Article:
Intuition would say Barclays. However, open innovation – the use of external content and partners in internal product and process development – would contend that the group of 100 could offer some unexpected insights.
Barclays is a large multinational bank offering services from retail banking in the UK to trading. A key driver of its success has been its ability to leverage customer data for products such as credit analytics. This has led Barclays to safeguard customer data and other tools, limiting product development to internal processes only.
However, in the aftermath of the 2007 financial crisis, this strategy became challenged by:
- Constrained resources: The financial crisis and rise of regulation has constrained Barclays’ ability to invest in product development. 40% of Barclay’s IT budget is now spent on compliance (industry trend below).
- Rise of fintechs: One-third of total banking revenue is at risk from fintech disruption (industry trend below).Unlike Barclays’ traditional competitors, fintechs have faster speed-to-market and product updates which are partly driven by their use of open innovation. Examples include:
- Mint: aggregates user data from banks to create budgeting tools
- Vetr: crowdsourced stock research
- Regulation: Open Banking requires UK banks to share customer data with third-parties via APIs.
With constrained resources and unfavorable regulatory changes, Barclays’ internal-only product development cannot compete against fintechs’ speed. Consequently, it began to experiment with open innovation as a cheaper, faster, and more expansive form of R&D.
Barclays and Open Innovation – Today
In the short-term, Barclays is addressing the above challenges by using crowdsourcing, an open innovation technique, to develop incremental products and tools:
- Barclaycard Ring Mastercard: Ring is a crowdsourced credit card where customers can propose and vote on changes to the card through a forum. Past votes include removing foreign transaction fee and redesigning the physical card. By crowdsourcing Ring’s features, Barclays was able to customize it to the needs of its customers and increase customer engagement.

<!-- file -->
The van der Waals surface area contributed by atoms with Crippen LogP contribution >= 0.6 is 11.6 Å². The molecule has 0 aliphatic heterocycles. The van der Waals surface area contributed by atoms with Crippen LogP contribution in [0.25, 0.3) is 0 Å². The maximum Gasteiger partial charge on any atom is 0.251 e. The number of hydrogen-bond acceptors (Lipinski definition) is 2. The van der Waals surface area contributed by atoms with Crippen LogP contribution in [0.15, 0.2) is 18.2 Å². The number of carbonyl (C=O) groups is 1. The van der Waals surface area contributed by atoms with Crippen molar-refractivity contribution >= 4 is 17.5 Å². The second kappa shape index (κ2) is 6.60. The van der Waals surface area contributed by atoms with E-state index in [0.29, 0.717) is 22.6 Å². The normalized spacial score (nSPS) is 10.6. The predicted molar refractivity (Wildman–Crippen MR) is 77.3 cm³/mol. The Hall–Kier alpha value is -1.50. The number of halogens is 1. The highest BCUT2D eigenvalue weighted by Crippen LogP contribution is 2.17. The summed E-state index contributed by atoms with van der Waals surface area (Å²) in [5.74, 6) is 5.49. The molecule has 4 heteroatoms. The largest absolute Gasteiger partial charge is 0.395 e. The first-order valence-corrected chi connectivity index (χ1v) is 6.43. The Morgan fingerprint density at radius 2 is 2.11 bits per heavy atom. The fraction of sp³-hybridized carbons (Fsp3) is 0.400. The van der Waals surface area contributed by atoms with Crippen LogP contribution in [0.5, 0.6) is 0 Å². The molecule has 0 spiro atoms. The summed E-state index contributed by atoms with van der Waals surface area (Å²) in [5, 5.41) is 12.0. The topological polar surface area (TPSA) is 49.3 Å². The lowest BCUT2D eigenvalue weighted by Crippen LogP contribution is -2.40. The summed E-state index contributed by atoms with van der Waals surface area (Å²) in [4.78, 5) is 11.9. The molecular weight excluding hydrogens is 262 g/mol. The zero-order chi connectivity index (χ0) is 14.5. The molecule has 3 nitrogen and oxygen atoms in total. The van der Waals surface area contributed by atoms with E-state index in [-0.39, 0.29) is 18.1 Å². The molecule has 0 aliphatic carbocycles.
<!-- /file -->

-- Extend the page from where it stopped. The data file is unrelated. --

- Open source partnerships: Barclays partnered with Australian bank CommScore to release a data extraction tool to the open-source community. This allowed Barclays to replace expensive, proprietary ETLs with a free alternative.
In the medium-term, Barclays is using fintech partnerships to enhance their product development exploration funnel and enable long-term process improvements. Per Magdalena Krön, VP of Open Innovation at Barclays, fintech partnerships are “the new R&D function.”
Barclays engage fintechs through their Accelerator and Rise initiatives. Accelerator provides fintechs with access to Barclays’ technology and network in exchange for equity. Rise are co-working spaces that also host workshops and hackathons. Barclays uses these programs as a funnel to identify and maintain a relationship with high-potential startups (see below), so that Barclays can later launch products by acquiring or partnering with these startups (vs. building in-house). In addition, Rise encourages employees to interact with startups, empowering employees with the skills to “challenge the traditional internal way of doing things [at Barclays].”
Barclays and Open Innovation – Future
Over the next two years, Barclays should incorporate fintech crowdsourcing into their main product line vs. keeping them at arms-length with Accelerator and Rise. Longer term, they should use open innovation to fundamentally change processes within whole functional areas.
In the short-term, one area of application are the APIs required by Open Banking regulation. Instead of just offering the APIs, Barclays should also create a two-sided platform (see below) available to its customers. Access to Barclays’ wide customer base will encourage third-parties to develop on Barclays platform, which in turn helps Barclays by generating a diverse range of products at lower cost.
In the medium-term, Barclays should explore the use of crowdsourcing in customer service. This open innovation technique has already been tested with Ring’s forum, where customers answer each other’s questions and offer personal finance advice. Given its success, Barclays should replicate this crowdsourcing of customer service with other products.
More broadly, Barclays should institute a formalized system of crowdsourcing customers for product ideas. 44% of computerized banking services today were first built by a customer. Similar to how software gaming companies use “mods” – alterations made by users to a game – to enhance their core product, Barclays can encourage homemade computerized banking services (e.g., account aggregators, budget tools), potentially via the two-sided platform described above.
In the face of limited resources and increasing competition and regulation, Barclays has experimented with crowdsourcing and fintech partnerships. Early success of these open innovation programs suggest that Barclays should consider further embedding open innovation into their core products and services instead of ring-fencing them.
Nevertheless, key questions remain as to the effectiveness and unintended consequences of using open innovation in banking, including:
- Does open innovation increase Barclays’ risks of commoditization and disintermediation?
- How should Barclays maintain controls and cybersecurity within an open innovation ecosystem?
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 Fintechs stand for Financial Technology firms. In general, fintechs refer to non-bank startups.
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 APIs are protocols for how software components should interact and talk with each other.
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